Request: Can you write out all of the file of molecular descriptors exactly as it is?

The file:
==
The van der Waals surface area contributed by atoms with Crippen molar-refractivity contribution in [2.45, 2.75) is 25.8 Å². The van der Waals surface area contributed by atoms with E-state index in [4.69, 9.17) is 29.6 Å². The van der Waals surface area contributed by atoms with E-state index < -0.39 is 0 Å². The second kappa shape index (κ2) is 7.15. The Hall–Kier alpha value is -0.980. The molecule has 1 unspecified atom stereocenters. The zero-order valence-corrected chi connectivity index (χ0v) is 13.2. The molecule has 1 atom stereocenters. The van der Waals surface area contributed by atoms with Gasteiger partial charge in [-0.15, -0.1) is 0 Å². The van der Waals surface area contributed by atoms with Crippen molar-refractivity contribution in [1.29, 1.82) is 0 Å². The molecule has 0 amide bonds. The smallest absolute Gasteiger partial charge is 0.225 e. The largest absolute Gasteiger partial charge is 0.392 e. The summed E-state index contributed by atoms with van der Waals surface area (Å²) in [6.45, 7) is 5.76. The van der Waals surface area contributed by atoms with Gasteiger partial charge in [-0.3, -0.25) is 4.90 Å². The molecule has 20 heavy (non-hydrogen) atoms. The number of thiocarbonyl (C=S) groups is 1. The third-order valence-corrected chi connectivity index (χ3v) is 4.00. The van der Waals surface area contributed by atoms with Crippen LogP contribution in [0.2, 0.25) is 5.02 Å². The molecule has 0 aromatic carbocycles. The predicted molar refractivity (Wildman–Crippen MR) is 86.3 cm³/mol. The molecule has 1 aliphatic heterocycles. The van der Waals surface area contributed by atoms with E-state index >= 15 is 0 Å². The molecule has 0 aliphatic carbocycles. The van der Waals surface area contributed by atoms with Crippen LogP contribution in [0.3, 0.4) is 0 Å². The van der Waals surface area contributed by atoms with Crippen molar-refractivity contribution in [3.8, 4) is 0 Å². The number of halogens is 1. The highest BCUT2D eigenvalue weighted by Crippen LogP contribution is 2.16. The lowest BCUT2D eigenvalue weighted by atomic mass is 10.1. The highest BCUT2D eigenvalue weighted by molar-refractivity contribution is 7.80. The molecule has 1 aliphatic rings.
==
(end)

The van der Waals surface area contributed by atoms with Crippen molar-refractivity contribution in [2.45, 2.75) is 25.8 Å². The van der Waals surface area contributed by atoms with E-state index in [4.69, 9.17) is 29.6 Å². The van der Waals surface area contributed by atoms with E-state index < -0.39 is 0 Å². The second kappa shape index (κ2) is 7.15. The Hall–Kier alpha value is -0.980. The molecule has 1 unspecified atom stereocenters. The zero-order valence-corrected chi connectivity index (χ0v) is 13.2. The molecule has 1 atom stereocenters. The van der Waals surface area contributed by atoms with Gasteiger partial charge in [-0.15, -0.1) is 0 Å². The van der Waals surface area contributed by atoms with Crippen molar-refractivity contribution in [1.29, 1.82) is 0 Å². The molecule has 0 amide bonds. The smallest absolute Gasteiger partial charge is 0.225 e. The largest absolute Gasteiger partial charge is 0.392 e. The summed E-state index contributed by atoms with van der Waals surface area (Å²) in [6.45, 7) is 5.76. The van der Waals surface area contributed by atoms with Gasteiger partial charge in [-0.3, -0.25) is 4.90 Å². The molecule has 20 heavy (non-hydrogen) atoms. The number of thiocarbonyl (C=S) groups is 1. The third-order valence-corrected chi connectivity index (χ3v) is 4.00. The van der Waals surface area contributed by atoms with Crippen LogP contribution in [0.2, 0.25) is 5.02 Å². The molecule has 0 aromatic carbocycles. The predicted molar refractivity (Wildman–Crippen MR) is 86.3 cm³/mol. The molecule has 1 aliphatic heterocycles. The van der Waals surface area contributed by atoms with E-state index >= 15 is 0 Å². The molecule has 0 aliphatic carbocycles. The van der Waals surface area contributed by atoms with Crippen LogP contribution in [0.3, 0.4) is 0 Å². The van der Waals surface area contributed by atoms with Crippen molar-refractivity contribution in [3.8, 4) is 0 Å². The number of halogens is 1. The highest BCUT2D eigenvalue weighted by Crippen LogP contribution is 2.16. The lowest BCUT2D eigenvalue weighted by atomic mass is 10.1. The highest BCUT2D eigenvalue weighted by molar-refractivity contribution is 7.80. The molecule has 1 aliphatic rings.